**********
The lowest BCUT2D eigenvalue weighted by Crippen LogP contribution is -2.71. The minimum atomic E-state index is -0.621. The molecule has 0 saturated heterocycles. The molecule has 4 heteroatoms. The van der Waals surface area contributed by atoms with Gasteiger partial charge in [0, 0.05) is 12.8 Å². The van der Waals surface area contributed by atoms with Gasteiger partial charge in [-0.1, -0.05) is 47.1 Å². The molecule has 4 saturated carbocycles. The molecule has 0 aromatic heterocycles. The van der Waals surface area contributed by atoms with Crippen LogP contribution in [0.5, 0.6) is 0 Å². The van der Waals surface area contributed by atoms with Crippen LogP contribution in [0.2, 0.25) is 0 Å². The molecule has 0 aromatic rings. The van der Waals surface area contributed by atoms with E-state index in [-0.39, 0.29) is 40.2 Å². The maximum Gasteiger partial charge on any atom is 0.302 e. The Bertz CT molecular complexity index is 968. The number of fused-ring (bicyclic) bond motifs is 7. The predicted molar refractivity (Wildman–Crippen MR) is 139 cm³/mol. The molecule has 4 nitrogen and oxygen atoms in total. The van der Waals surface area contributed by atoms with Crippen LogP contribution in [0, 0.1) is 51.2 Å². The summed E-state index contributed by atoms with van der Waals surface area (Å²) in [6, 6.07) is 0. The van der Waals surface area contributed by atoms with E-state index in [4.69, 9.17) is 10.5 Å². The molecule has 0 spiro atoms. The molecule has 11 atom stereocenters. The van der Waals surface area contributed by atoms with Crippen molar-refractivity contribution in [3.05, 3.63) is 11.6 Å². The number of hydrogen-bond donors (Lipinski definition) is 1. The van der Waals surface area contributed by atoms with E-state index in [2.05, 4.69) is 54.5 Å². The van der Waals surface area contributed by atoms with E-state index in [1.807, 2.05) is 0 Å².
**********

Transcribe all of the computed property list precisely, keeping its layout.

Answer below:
The lowest BCUT2D eigenvalue weighted by Crippen LogP contribution is -2.71. The minimum atomic E-state index is -0.621. The molecule has 0 saturated heterocycles. The molecule has 4 heteroatoms. The van der Waals surface area contributed by atoms with Gasteiger partial charge in [0, 0.05) is 12.8 Å². The van der Waals surface area contributed by atoms with Gasteiger partial charge in [-0.1, -0.05) is 47.1 Å². The molecule has 4 saturated carbocycles. The molecule has 0 aromatic heterocycles. The van der Waals surface area contributed by atoms with Crippen LogP contribution in [0.5, 0.6) is 0 Å². The van der Waals surface area contributed by atoms with Crippen LogP contribution in [0.2, 0.25) is 0 Å². The molecule has 0 aromatic rings. The van der Waals surface area contributed by atoms with E-state index in [-0.39, 0.29) is 40.2 Å². The maximum Gasteiger partial charge on any atom is 0.302 e. The Bertz CT molecular complexity index is 968. The number of fused-ring (bicyclic) bond motifs is 7. The predicted molar refractivity (Wildman–Crippen MR) is 139 cm³/mol. The molecule has 4 nitrogen and oxygen atoms in total. The van der Waals surface area contributed by atoms with Crippen LogP contribution in [0, 0.1) is 51.2 Å². The summed E-state index contributed by atoms with van der Waals surface area (Å²) in [6, 6.07) is 0. The van der Waals surface area contributed by atoms with E-state index in [4.69, 9.17) is 10.5 Å². The molecule has 0 spiro atoms. The molecule has 11 atom stereocenters. The van der Waals surface area contributed by atoms with Crippen molar-refractivity contribution in [3.05, 3.63) is 11.6 Å². The number of hydrogen-bond donors (Lipinski definition) is 1. The van der Waals surface area contributed by atoms with E-state index in [2.05, 4.69) is 54.5 Å². The van der Waals surface area contributed by atoms with E-state index in [1.807, 2.05) is 0 Å².